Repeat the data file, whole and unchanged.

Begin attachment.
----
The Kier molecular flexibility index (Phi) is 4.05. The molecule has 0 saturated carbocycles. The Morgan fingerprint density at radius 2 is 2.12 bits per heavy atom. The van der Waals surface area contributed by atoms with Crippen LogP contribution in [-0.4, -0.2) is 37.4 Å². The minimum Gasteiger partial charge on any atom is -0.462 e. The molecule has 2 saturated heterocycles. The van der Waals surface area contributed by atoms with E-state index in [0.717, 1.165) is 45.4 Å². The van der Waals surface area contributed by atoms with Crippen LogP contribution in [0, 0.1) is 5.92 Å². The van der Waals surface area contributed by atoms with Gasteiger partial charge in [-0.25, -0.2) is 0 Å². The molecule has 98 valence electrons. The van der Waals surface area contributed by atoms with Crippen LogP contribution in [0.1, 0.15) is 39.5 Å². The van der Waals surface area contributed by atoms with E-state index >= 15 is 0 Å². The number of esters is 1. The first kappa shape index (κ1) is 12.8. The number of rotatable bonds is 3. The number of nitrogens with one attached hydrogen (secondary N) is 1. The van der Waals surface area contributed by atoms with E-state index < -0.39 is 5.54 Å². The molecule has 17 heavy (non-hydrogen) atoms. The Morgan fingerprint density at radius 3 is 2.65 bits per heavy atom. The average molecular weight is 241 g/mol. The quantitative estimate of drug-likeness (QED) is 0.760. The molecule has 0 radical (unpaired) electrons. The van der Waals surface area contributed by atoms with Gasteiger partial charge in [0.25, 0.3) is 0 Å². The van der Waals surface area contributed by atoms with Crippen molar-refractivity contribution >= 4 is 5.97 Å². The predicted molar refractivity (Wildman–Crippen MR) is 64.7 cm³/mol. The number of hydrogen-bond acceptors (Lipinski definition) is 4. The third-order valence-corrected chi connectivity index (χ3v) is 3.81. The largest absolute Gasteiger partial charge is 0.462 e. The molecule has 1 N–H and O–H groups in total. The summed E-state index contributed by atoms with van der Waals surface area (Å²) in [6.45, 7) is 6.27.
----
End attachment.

The Kier molecular flexibility index (Phi) is 4.05. The molecule has 0 saturated carbocycles. The Morgan fingerprint density at radius 2 is 2.12 bits per heavy atom. The van der Waals surface area contributed by atoms with Crippen LogP contribution in [-0.4, -0.2) is 37.4 Å². The minimum Gasteiger partial charge on any atom is -0.462 e. The molecule has 2 saturated heterocycles. The van der Waals surface area contributed by atoms with E-state index in [0.717, 1.165) is 45.4 Å². The van der Waals surface area contributed by atoms with Crippen LogP contribution in [0, 0.1) is 5.92 Å². The van der Waals surface area contributed by atoms with Gasteiger partial charge in [-0.25, -0.2) is 0 Å². The molecule has 98 valence electrons. The van der Waals surface area contributed by atoms with Crippen LogP contribution in [0.1, 0.15) is 39.5 Å². The van der Waals surface area contributed by atoms with E-state index >= 15 is 0 Å². The number of esters is 1. The first kappa shape index (κ1) is 12.8. The number of rotatable bonds is 3. The number of nitrogens with one attached hydrogen (secondary N) is 1. The van der Waals surface area contributed by atoms with E-state index < -0.39 is 5.54 Å². The molecule has 17 heavy (non-hydrogen) atoms. The Morgan fingerprint density at radius 3 is 2.65 bits per heavy atom. The average molecular weight is 241 g/mol. The quantitative estimate of drug-likeness (QED) is 0.760. The molecule has 0 radical (unpaired) electrons. The van der Waals surface area contributed by atoms with Gasteiger partial charge in [0.25, 0.3) is 0 Å². The van der Waals surface area contributed by atoms with Crippen molar-refractivity contribution >= 4 is 5.97 Å². The predicted molar refractivity (Wildman–Crippen MR) is 64.7 cm³/mol. The number of hydrogen-bond acceptors (Lipinski definition) is 4. The third-order valence-corrected chi connectivity index (χ3v) is 3.81. The largest absolute Gasteiger partial charge is 0.462 e. The molecule has 1 N–H and O–H groups in total. The summed E-state index contributed by atoms with van der Waals surface area (Å²) in [6.45, 7) is 6.27.